What kinds of birds can you find in Olympic National Park?
This question is hard to answer because of the vast number of birds found in the park. Did you know there have been over 250 species recorded here? As you can imagine, there was no way to include this many birds in the below article. So instead, I tried to focus on the birds that are most regularly seen and observed.
Below I have listed the TEN birds you are most likely to find while visiting Olympic National Park.
#1. Bald Eagle
- Haliaeetus leucocephalus
The Bald Eagle is one of the most recognizable birds in Olympic National Park!
But did you know that the “Bald” portion of their name has nothing to do with not having feathers on their head? As you can clearly see, these eagles have white feathers covering their entire face with no bald spots anywhere. Their name actually stems from an Old English word “piebald,” which means “white patch” and refers to their bright white heads.
While almost everyone knows what a full-grown Bald Eagle looks like, trying to correctly identify juvenile birds is tricky. These eagles don’t get their characteristic white head and dark brown body until they are FIVE YEARS OLD. Until then, these birds have all sorts of different plumages and streaky browns and whites on their bodies. Even their beak changes color! It takes A LOT of practice and experience to identify young Bald Eagles properly!
Bald Eagle Range Map
The reason that Bald Eagles are found around water is that they mostly eat fish! Look for them around marshes, lakes, and rivers. The BEST areas are forests near large bodies of water that provide good fishing AND tall trees for nesting sites.
Did you know that Bald Eagles build the largest nests in the world?
Their nests start “small,” but eagles add new layers each year. The biggest one EVER found was 10 feet wide (3 meters) and 20 feet tall (6 meters) and weighed in at 3 tons! Bald Eagles would keep adding to their nests each year, but what happens is that the structures get so heavy they eventually fall out of the tree, and the birds have to start over.
The Bald Eagle probably doesn’t sound like what you think. If you imagine an intimidating eagle call, then you would be wrong. I think they sound more like a gull, with trills and little whistles. In fact, movie directors are so unimpressed with the sounds a Bald Eagle makes, it’s common for them to use the call of a Red-tailed Hawk instead for dramatic effect!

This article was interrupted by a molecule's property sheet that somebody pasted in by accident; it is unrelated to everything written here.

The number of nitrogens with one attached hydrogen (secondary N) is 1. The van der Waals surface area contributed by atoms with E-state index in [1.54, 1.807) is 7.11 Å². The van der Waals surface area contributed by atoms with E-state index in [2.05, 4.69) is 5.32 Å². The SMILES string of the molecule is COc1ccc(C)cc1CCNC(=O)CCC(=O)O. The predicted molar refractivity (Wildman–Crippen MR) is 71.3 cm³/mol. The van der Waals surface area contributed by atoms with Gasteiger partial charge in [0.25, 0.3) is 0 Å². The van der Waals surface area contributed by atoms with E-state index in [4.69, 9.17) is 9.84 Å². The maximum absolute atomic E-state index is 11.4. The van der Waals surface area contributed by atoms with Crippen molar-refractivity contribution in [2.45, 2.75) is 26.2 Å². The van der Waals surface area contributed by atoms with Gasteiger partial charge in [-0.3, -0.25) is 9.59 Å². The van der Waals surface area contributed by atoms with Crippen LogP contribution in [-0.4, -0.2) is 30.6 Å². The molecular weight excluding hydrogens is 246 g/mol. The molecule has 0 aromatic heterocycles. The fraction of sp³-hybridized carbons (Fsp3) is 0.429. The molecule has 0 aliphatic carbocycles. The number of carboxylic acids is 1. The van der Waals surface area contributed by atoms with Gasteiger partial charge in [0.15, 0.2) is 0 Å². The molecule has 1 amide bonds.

Press PLAY above to hear a Bald Eagle!
#2. Canada Jay / Gray Jay
- Perisoreus canadensis
- Paler grey on the belly. Darker gray on the backs.
- White cheeks, throat, and forehead.
- Short beak and a long tail.
It’s hard to describe a Canada Jay other than “cute.” These grey birds are smart and adapt easily in Olympic National Park to their surroundings, which allows them to consume almost anything.
Seriously, they have been observed eating the following weird things: ticks off the back of a moose, baby bats, amphibians, and baby birds, in addition to more normal foods like invertebrates, seeds, and berries.
Canada Jay Range Map
Another fascinating fact about them is that they raise their babies during late winter! Interestingly, they don’t attempt to raise a second brood of babies in May or June, which is when most other bird species have babies, and conditions seem more favorable.
So do you call this bird a Canada Jay or a Gray Jay?
Well, the correct name is now Canada Jay, as the name was changed in 2018 by the American Ornithological Society from the Gray Jay. But old habits die hard, and many birders in the United States still refer to this bold corvid as a Gray Jay.
#3. Sooty Grouse
- Dendragapus fuliginosus
- Males are mostly dark in color, with a yellow air sac in their throat, which is surrounded by white feathers. They also have a yellow patch of skin above their eye.
- Females have a mottled brown appearance with dark brown and white markings on their underparts.
To locate a Sooty Grouse in Olympic National Park, it is important to have patience.
One effective approach is to move quietly on foot or drive through open coniferous woodlands during the spring season. In the early morning hours, you might encounter one walking along trails or roadsides, where they gather grit as part of their diet.
Sooty Grouse Range Map
During the day, Sooty Grouse spend their time resting and eating. They search for food on the ground, including plants and insects, and also in trees, where they eat leaves, needles, and buds, particularly in winter. In early spring, the males show off by perching in trees, making brief flights, and performing impressive displays on the ground.
Listen carefully for the distinctive DEEP hooting calls of the male grouse.
#4. American Robin
- Turdus migratorius
- A beautiful thrush that features a rusty red breast and a dark head and back.
- Look for a white throat and white splotches around the eyes.
- Both sexes are similar, except that females appear paler.
American Robins are one of the most familiar birds in Olympic National Park!
They inhabit a wide variety of habitats. These thrushes are comfortable around people and are common to see.
American Robin Range Map
Even though they are abundant, American Robins rarely visit bird feeders because they don’t eat seeds. Instead, their diet consists of invertebrates (worms, insects, snails) and fruit.
These birds also commonly nest near people. Look for an open cup-shaped nest that has 3-5 beautiful, distinctive sky blue color eggs. American Robins sing a string of clear whistles, which is a familiar sound in spring. (Listen below)
Many people describe the sound as sounding like the bird is saying “cheerily, cheer up, cheer up, cheerily, cheer up.”
#5. Common Loon
- Long bodies with a strong, thick dagger-like bill. They sit low in the water.
- Breeding adults have a black head and a black and white checkerboard back.
- Nonbreeding adults are much duller and have a uniformly grayish back and head.